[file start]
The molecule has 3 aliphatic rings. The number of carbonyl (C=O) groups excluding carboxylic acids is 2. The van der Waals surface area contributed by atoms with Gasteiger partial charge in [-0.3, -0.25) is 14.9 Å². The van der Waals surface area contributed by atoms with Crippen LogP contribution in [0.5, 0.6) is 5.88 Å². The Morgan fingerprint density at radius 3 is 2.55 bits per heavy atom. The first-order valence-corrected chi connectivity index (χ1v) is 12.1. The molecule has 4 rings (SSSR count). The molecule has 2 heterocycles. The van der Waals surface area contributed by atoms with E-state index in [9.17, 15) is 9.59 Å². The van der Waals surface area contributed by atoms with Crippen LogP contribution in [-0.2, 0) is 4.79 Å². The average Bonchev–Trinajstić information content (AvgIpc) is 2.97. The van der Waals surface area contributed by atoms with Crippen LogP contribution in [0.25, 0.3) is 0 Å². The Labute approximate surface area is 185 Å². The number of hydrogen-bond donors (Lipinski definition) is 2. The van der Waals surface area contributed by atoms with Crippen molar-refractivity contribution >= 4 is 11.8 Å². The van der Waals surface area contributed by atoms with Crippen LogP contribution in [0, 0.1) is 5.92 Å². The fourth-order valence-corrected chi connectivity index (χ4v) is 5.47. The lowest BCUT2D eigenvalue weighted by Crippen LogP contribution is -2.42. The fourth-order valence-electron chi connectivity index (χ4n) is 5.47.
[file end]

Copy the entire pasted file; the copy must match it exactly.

The molecule has 3 aliphatic rings. The number of carbonyl (C=O) groups excluding carboxylic acids is 2. The van der Waals surface area contributed by atoms with Gasteiger partial charge in [-0.3, -0.25) is 14.9 Å². The van der Waals surface area contributed by atoms with Crippen LogP contribution in [0.5, 0.6) is 5.88 Å². The Morgan fingerprint density at radius 3 is 2.55 bits per heavy atom. The first-order valence-corrected chi connectivity index (χ1v) is 12.1. The molecule has 4 rings (SSSR count). The molecule has 2 heterocycles. The van der Waals surface area contributed by atoms with E-state index in [9.17, 15) is 9.59 Å². The van der Waals surface area contributed by atoms with Crippen LogP contribution in [-0.2, 0) is 4.79 Å². The average Bonchev–Trinajstić information content (AvgIpc) is 2.97. The van der Waals surface area contributed by atoms with Crippen LogP contribution in [0.25, 0.3) is 0 Å². The Labute approximate surface area is 185 Å². The number of hydrogen-bond donors (Lipinski definition) is 2. The van der Waals surface area contributed by atoms with Crippen molar-refractivity contribution >= 4 is 11.8 Å². The van der Waals surface area contributed by atoms with Crippen LogP contribution in [0, 0.1) is 5.92 Å². The fourth-order valence-corrected chi connectivity index (χ4v) is 5.47. The lowest BCUT2D eigenvalue weighted by Crippen LogP contribution is -2.42. The fourth-order valence-electron chi connectivity index (χ4n) is 5.47.